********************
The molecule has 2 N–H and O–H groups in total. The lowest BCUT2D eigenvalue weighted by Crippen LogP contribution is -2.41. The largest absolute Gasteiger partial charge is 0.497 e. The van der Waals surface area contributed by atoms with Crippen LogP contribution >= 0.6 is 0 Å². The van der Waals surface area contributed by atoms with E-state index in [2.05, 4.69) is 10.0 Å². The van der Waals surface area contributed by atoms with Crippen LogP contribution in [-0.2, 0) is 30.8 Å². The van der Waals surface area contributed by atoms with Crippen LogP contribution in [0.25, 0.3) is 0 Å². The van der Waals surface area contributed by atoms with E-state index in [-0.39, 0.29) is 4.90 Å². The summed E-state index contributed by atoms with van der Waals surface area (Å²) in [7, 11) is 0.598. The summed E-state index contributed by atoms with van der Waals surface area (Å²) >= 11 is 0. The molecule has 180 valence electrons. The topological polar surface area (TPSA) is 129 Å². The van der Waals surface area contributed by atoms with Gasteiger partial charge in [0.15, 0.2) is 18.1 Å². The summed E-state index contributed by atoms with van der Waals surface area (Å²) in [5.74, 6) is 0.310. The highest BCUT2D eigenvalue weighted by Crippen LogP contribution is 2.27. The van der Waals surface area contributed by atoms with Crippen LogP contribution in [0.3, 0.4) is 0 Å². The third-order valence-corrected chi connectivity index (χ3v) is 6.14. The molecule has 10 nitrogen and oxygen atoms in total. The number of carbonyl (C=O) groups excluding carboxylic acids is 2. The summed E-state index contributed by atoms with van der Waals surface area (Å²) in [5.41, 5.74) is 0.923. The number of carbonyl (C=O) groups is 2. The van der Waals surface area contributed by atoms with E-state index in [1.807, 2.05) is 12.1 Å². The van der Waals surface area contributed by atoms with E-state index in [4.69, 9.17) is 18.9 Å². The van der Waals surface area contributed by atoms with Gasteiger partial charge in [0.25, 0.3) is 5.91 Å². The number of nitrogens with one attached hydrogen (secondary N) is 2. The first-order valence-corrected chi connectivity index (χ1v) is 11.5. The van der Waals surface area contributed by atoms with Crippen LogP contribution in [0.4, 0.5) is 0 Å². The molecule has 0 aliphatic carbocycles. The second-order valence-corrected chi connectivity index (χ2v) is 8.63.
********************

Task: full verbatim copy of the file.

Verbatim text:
The molecule has 2 N–H and O–H groups in total. The lowest BCUT2D eigenvalue weighted by Crippen LogP contribution is -2.41. The largest absolute Gasteiger partial charge is 0.497 e. The van der Waals surface area contributed by atoms with Crippen LogP contribution >= 0.6 is 0 Å². The van der Waals surface area contributed by atoms with E-state index in [2.05, 4.69) is 10.0 Å². The van der Waals surface area contributed by atoms with Crippen LogP contribution in [-0.2, 0) is 30.8 Å². The van der Waals surface area contributed by atoms with Crippen LogP contribution in [0.25, 0.3) is 0 Å². The van der Waals surface area contributed by atoms with E-state index in [-0.39, 0.29) is 4.90 Å². The summed E-state index contributed by atoms with van der Waals surface area (Å²) in [7, 11) is 0.598. The summed E-state index contributed by atoms with van der Waals surface area (Å²) >= 11 is 0. The molecule has 180 valence electrons. The topological polar surface area (TPSA) is 129 Å². The van der Waals surface area contributed by atoms with Gasteiger partial charge in [0.15, 0.2) is 18.1 Å². The summed E-state index contributed by atoms with van der Waals surface area (Å²) in [5.74, 6) is 0.310. The highest BCUT2D eigenvalue weighted by Crippen LogP contribution is 2.27. The van der Waals surface area contributed by atoms with Crippen LogP contribution in [0.3, 0.4) is 0 Å². The third-order valence-corrected chi connectivity index (χ3v) is 6.14. The molecule has 10 nitrogen and oxygen atoms in total. The number of carbonyl (C=O) groups excluding carboxylic acids is 2. The summed E-state index contributed by atoms with van der Waals surface area (Å²) in [5.41, 5.74) is 0.923. The number of carbonyl (C=O) groups is 2. The van der Waals surface area contributed by atoms with E-state index in [1.807, 2.05) is 12.1 Å². The van der Waals surface area contributed by atoms with E-state index in [4.69, 9.17) is 18.9 Å². The van der Waals surface area contributed by atoms with Gasteiger partial charge in [0.25, 0.3) is 5.91 Å². The number of nitrogens with one attached hydrogen (secondary N) is 2. The first-order valence-corrected chi connectivity index (χ1v) is 11.5. The van der Waals surface area contributed by atoms with Crippen LogP contribution in [0.4, 0.5) is 0 Å². The molecule has 0 aliphatic carbocycles. The second-order valence-corrected chi connectivity index (χ2v) is 8.63.